September 23, 2020

An Enduring Toast to a Hero Lost

Brengman Brothers Bottles Up an Annual Tribute to their Big Bro
By Al Parker | Sept. 1, 2018

The worn green and white football jersey might seem out of place hanging on the wall of the clean, airy tasting room of a beautiful Leelanau County winery.

But when you hear the story behind the uniform, it makes sense.

Rob and Ed Brengman, who own and operate Brengman Brothers Crain Hill Vineyards, are paying homage to their football-loving older brother, Bert, by producing an award-winning flavorful white wine in his honor, Block 65 Blend.

Bert, who wore number 65 as an offensive guard for Eastern Michigan University, died in 1998 after a 20-year battle with cancer. It’s his well-worn jersey hanging on the wall
“There were eight boys, and we all played football growing up,” said Rob Brengman. “Bert was the oldest.” 

The boys, along with their five sisters, grew up in East Detroit and attended Detroit Servite Catholic High School, which closed in 1986. In high school, Bert was a punishing running back and wore #40 for the Panthers. Over the years, several of the Brengman boys also wore #40 at Servite, carrying on the tradition of their oldest brother.

But when Bert went to EMU in 1971, Huron head coach Dan Boisture gave him #65 and moved the 6-foot-1, 230-pounder to the offensive line. That would make Bert a very small offensive lineman by today’s standards. For example, wearing #65 on the 2018 EMU squad is Lucas Tesznar, a 6-foot-5 freshman who tips the scales at 305.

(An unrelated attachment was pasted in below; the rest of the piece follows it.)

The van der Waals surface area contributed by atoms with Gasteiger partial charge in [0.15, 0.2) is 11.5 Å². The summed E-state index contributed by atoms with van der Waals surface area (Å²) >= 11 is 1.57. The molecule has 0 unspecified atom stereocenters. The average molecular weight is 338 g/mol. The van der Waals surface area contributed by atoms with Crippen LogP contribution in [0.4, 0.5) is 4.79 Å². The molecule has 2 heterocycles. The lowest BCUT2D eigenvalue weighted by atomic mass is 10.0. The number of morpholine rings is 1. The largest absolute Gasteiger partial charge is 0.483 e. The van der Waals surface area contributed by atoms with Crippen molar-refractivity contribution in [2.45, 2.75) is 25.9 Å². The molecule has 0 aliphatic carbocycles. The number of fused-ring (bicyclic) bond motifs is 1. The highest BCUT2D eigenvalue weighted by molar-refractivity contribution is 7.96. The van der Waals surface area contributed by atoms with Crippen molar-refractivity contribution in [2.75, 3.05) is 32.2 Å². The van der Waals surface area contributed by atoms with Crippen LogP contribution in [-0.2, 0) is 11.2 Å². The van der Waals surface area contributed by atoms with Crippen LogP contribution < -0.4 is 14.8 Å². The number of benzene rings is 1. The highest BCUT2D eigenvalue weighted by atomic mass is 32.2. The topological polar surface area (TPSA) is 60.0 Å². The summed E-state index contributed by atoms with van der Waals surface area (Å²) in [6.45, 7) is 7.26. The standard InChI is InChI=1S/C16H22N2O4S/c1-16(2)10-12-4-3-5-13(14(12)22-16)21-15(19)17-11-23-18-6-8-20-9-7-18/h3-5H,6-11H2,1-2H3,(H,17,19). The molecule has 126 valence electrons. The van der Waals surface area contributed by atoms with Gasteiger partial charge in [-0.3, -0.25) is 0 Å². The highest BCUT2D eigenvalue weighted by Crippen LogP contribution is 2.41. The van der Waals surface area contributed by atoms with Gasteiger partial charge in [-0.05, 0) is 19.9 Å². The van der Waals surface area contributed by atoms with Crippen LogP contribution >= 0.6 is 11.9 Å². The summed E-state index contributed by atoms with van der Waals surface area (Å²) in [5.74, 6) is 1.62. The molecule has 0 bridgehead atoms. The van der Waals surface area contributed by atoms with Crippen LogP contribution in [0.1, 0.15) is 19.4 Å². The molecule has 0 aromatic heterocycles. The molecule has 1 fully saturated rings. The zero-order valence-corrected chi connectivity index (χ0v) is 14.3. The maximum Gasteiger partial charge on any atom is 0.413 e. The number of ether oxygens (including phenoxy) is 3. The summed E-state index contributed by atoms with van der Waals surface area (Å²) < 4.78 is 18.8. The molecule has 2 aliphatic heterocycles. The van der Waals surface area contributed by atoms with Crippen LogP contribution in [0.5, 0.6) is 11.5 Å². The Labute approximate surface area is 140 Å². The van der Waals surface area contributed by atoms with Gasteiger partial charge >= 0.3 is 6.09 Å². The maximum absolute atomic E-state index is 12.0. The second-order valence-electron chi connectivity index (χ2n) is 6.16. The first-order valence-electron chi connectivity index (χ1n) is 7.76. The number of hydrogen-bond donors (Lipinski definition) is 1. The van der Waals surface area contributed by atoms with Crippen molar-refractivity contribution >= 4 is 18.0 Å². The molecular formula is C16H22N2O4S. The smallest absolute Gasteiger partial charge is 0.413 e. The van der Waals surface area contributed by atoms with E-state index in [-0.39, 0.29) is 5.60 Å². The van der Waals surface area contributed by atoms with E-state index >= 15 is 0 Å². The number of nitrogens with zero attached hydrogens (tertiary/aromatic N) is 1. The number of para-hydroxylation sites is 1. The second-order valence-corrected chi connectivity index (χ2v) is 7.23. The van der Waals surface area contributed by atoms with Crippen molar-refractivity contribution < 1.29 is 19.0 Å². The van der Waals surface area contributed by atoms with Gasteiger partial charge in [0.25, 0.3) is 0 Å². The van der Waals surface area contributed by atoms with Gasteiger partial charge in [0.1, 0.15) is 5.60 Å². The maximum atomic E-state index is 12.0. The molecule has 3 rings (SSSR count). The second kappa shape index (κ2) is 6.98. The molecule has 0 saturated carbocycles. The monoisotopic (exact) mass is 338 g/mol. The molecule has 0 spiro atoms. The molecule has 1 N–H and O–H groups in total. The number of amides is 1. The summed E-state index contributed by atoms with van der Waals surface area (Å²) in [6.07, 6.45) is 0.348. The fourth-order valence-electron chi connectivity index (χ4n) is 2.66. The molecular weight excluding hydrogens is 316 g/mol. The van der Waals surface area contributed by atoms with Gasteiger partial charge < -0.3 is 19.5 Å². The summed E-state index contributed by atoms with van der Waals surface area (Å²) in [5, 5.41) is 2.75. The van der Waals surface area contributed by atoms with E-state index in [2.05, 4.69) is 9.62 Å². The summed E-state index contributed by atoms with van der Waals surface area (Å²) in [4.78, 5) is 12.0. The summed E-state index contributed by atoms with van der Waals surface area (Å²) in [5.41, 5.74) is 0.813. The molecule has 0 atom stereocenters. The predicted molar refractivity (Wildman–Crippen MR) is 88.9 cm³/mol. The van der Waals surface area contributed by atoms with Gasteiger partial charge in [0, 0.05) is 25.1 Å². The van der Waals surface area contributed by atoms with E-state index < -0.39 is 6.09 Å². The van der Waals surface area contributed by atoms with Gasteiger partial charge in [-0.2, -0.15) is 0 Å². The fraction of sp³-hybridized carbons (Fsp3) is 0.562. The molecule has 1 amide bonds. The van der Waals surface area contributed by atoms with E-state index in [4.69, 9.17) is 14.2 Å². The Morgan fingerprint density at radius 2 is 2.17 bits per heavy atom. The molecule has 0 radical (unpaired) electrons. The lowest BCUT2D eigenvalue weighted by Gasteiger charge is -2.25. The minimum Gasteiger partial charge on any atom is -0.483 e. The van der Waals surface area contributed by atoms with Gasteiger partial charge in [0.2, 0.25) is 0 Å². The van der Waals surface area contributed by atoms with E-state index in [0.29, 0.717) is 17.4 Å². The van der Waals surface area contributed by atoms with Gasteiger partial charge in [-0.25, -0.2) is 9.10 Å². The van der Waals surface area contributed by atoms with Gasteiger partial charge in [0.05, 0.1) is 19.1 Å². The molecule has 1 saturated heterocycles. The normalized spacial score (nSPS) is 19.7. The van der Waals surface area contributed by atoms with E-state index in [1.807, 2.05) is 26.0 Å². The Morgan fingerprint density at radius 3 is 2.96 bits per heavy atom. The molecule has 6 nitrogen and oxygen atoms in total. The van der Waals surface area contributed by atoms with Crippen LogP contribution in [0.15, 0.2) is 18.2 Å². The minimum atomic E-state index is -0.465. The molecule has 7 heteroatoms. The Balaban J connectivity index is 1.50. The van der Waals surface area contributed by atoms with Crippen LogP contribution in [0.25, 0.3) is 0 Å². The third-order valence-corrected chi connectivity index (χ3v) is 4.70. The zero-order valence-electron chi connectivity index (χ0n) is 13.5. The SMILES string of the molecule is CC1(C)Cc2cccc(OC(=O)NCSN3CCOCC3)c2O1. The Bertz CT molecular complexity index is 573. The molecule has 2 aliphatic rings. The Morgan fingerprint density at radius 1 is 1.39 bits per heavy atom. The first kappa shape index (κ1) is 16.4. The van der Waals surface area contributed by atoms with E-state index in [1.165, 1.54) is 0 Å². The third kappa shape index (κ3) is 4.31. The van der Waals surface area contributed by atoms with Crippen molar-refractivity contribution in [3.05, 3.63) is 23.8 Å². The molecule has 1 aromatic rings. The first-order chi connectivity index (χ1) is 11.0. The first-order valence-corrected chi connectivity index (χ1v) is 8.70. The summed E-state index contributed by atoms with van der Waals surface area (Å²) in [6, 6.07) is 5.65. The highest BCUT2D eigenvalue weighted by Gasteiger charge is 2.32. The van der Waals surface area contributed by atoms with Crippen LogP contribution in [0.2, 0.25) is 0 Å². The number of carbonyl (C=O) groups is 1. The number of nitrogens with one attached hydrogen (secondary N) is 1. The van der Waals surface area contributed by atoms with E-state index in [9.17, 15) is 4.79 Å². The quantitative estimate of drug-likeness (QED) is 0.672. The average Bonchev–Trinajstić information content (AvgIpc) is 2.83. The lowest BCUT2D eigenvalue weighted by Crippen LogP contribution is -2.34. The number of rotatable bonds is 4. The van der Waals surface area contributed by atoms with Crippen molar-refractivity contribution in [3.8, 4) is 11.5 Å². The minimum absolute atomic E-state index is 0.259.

In ’71, their fifth season under Boisture, the Hurons racked up a 7-1-2 record and outscored opponents 228 to 85.
“The whole family would go to games to see Bert and the Hurons play,” recalled Rob.
The team’s stingy defense allowed only one touchdown in their final five regular season game. EMU was undefeated in the regular season and ranked No. 3 in the NCAA College Division, where they advanced to the first bowl game in the football program’s 79-year existence. In the inaugural Pioneer Bowl in Wichita Falls, Texas, the Hurons fell to Louisiana Tech, 14–3.
“We watched that game on TV and it was pretty exciting,” said Rob, who was nine years younger than Bert. “Back then there wasn’t that much coverage of football on TV, and it was pretty cool to see Eastern play.”
Bert played three more seasons for EMU, but the squad never matched the success of his freshman year. After graduating, he tried out with the World Football League’s Detroit Wheels, coached by Boisture, who left EMU to head up the fledgling pro team.
But that didn’t work out, and Bert went into coaching, eventually working at his alma mater, Servite; Ferris State College; and Grosse Point North high school.
In 2003, five years after they lost their eldest brother, Rob and Ed established Brengman Brothers Crain Hill Vineyards on 45 acres they’d purchased from the Leelanau Land Conservancy. They planted 25 acres, then eventually added another 15 acres of grapes at two other locations.
A few years ago they started producing Block 65 to honor Bert. Each year the winery produces 3,000 to 4,000 cases, and Block 65 accounts for about 300 of them.
For wine lovers, it’s a classic blend of Viognier, Sauvignon Blanc, and Pinot Gris grapes. It features star thistle, honey, chamomile, and apple (on both the nose and palate) with a hint of ginger. Each pour is well-balanced with a pleasing level of sweetness.
The 2017 vintage is 40 percent Viognier, and 30 percent each of Sauvignon Blanc and Pinot Gris. Those percentages change naturally with each year.
“It’s a nice blend,” said Rob. “We don’t do anything to manipulate the ratios. It changes slightly from year to year. It’s like a football team, it’s different every year.”


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